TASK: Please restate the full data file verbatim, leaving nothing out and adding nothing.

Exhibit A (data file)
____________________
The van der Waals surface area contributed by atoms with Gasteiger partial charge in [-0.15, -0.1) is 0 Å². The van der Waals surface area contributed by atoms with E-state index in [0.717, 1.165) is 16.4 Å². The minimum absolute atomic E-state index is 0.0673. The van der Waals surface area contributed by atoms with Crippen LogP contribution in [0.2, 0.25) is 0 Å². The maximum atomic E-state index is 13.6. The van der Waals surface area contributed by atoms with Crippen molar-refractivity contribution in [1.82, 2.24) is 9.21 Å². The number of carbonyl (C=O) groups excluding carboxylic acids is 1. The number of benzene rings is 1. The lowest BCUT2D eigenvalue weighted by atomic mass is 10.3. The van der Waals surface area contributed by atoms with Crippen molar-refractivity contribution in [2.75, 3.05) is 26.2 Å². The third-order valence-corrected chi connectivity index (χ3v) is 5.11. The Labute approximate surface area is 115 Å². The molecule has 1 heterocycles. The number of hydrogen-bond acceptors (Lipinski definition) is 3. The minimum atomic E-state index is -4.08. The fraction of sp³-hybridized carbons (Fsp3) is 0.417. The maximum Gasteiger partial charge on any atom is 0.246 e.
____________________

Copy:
The van der Waals surface area contributed by atoms with Gasteiger partial charge in [-0.15, -0.1) is 0 Å². The van der Waals surface area contributed by atoms with E-state index in [0.717, 1.165) is 16.4 Å². The minimum absolute atomic E-state index is 0.0673. The van der Waals surface area contributed by atoms with Crippen LogP contribution in [0.2, 0.25) is 0 Å². The maximum atomic E-state index is 13.6. The van der Waals surface area contributed by atoms with Crippen molar-refractivity contribution in [1.82, 2.24) is 9.21 Å². The number of carbonyl (C=O) groups excluding carboxylic acids is 1. The number of benzene rings is 1. The lowest BCUT2D eigenvalue weighted by atomic mass is 10.3. The van der Waals surface area contributed by atoms with Crippen molar-refractivity contribution in [2.75, 3.05) is 26.2 Å². The third-order valence-corrected chi connectivity index (χ3v) is 5.11. The Labute approximate surface area is 115 Å². The molecule has 1 heterocycles. The number of hydrogen-bond acceptors (Lipinski definition) is 3. The minimum atomic E-state index is -4.08. The fraction of sp³-hybridized carbons (Fsp3) is 0.417. The maximum Gasteiger partial charge on any atom is 0.246 e.